8. Sherry, the plan is to mount 2x100 watt panels on the top of the camper shell to charge a 100Ahr AGM battery in the back of the truck. This will be used to power the Dometic full time. I just didn’t get it all done prior to leaving yesterday for Quartzsite. We should have it finished by the rally.
  9. As a "thank you" for helping a friend with a trailer project, I was gifted a Jackery Portable Power Station Explorer 500. I'd never heard of it but it has turned out to be a pretty cool gadget. I'm still playing around with it and to see what its capabilities are, I'm taking it with us when we leave tomorrow for Quartzsite. Initially, I'm going to see how long it will power our new Dometic CFX 75DZW Electric Cooler/Freezer. Tests at home have it working fine, but the problem will be recharging it on the road. We'll see.
  10. What, you have more than one pair of shoes??? At the same time??!!! Oh my goodness, you Oliver people are really rich.
  11. We have camped many times in temps down to what you're describing. We do not have any additional heaters under the floor. In the situation you describe, the propane furnace will provide sufficient heat to keep your inside plumbing going. Do not hook up to outside water and expect it to be running the next morning, even with a heated hose it will most likely freeze at one end or the other so you do need to pay attention to "the outside fittings, ie city water connection, shower nozzle." Pete has "bilge heaters" in his unit. Maybe he'll chime in here. Realize though, you would have to have hookups (electricity) to be able to use them. Even a large tank of water will eventually freeze at 10 degrees but in my experience, simply keeping the basement areas slightly above freezing does the trick and it's not too hard to do. It WILL use a lot of propane so be aware of that. My guess is that if the temperature never got above 10 degrees, the furnace would run pretty much constantly and you could could use up 60 pounds of propane in less than a week. Realistically, probably daytime temps would get to near freezing or above and lessen that propane load. Running out of propane in below freezing temps would not be fun or safe, but that's why there are wheels on your trailer. If you are not trapped somewhere, move.
  12. GVWR (Gross Vehicle Weight Rating) is usually easy to ascertain for a given vehicle. It's generally on a sticker inside the driver's door. CCC (Cargo Carrying Capacity) seems to be a bit harder to determine. Depending on factory options that came with the vehicle, that value could go up or down. Plus, if you've added several thousand pounds of "permanent" options (bumpers, toppers, bed slides) that comes out of the total also. OK, I think (hope) I already know the answer but here's the question. Wouldn't the easiest way to make sure you're not overloaded be to just weight the tow vehicle in its loaded, ready to travel state and make sure that it's under the GVWR? I realize that tongue weight has to be counted also.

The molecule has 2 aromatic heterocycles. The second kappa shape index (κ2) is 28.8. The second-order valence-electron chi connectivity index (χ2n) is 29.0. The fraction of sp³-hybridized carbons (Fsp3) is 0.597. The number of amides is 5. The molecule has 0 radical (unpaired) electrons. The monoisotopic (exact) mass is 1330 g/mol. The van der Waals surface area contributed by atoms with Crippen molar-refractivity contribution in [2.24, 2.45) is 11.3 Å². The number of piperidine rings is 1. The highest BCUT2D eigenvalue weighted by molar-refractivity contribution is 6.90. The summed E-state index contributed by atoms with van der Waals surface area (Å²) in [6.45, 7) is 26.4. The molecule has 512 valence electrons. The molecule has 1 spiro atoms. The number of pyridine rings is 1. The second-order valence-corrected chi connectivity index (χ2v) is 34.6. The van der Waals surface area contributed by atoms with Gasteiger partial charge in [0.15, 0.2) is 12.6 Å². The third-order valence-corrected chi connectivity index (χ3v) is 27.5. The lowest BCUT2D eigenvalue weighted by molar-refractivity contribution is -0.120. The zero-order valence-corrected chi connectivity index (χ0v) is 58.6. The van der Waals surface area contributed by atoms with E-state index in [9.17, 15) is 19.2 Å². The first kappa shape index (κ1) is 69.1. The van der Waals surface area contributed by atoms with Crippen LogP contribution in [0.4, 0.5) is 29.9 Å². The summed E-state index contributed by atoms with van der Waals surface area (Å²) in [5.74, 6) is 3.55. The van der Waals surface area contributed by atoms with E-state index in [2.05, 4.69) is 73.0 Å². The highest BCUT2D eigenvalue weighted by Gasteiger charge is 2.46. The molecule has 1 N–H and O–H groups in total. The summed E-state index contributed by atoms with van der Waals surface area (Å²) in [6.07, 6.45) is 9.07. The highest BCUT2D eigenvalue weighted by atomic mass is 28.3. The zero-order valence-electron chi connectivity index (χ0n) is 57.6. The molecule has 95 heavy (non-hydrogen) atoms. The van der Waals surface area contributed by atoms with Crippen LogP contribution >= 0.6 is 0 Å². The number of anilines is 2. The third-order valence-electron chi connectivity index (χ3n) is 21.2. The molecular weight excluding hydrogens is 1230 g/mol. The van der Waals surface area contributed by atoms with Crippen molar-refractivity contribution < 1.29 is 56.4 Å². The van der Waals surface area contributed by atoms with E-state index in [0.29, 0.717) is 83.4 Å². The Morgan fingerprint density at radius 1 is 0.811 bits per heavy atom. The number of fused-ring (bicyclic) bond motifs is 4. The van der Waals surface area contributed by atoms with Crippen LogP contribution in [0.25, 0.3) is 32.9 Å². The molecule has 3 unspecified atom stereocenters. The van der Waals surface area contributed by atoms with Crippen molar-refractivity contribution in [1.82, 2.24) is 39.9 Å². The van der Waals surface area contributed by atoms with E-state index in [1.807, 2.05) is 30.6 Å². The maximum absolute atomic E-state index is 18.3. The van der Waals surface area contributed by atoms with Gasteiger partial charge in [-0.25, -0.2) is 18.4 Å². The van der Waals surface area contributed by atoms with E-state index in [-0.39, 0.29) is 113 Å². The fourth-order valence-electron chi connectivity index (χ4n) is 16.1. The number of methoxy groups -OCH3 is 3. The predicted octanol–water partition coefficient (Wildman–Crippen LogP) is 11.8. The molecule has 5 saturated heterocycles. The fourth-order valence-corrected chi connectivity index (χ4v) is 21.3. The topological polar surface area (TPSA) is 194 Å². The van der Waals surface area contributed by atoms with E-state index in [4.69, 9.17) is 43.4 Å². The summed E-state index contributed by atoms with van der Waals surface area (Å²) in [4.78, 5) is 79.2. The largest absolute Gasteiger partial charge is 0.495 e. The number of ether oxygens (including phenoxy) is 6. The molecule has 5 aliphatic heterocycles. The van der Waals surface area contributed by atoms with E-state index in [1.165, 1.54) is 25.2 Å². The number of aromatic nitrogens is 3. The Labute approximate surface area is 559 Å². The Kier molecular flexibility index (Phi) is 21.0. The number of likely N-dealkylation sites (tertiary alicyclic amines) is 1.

13. The problem lies with the Progressive Industry’s EMS. A quick work around is to simply turn it off. Then you eliminate the potential that there is a problem within the generators. If everything works as expected in this scenario, it indicates that the EMS is doing its job. I would then call the tech department at Progressive Industry. They will have seen this problem before and know how to remedy it. Hope this helps.
  14. This guy has a lovely wife and a beautiful child. He also has a gigantic heart. Phil is fun to hang with and a great guy to have around if things start to go belly-up. They just don’t come any better than Phil Andrews. Thank YOU, Phil for all you do.
  15. Here's a trick I've used several times. This is not specific to any given area of the trailer. Use a flexible but stiff object such as this to push through the area you want to fish a wire. Attach a length of string trimmer line similar to this (any brand will do) and pull through at least twice as much as the distance needed to go completely through. Attach the wire you want to fish to the center of the pull line and pull through being careful not to lose the lower end of the pull line by pulling too far. When finished, pull the line back and leave a coil of the pull line at either end of the area for the next time you want to pull something new.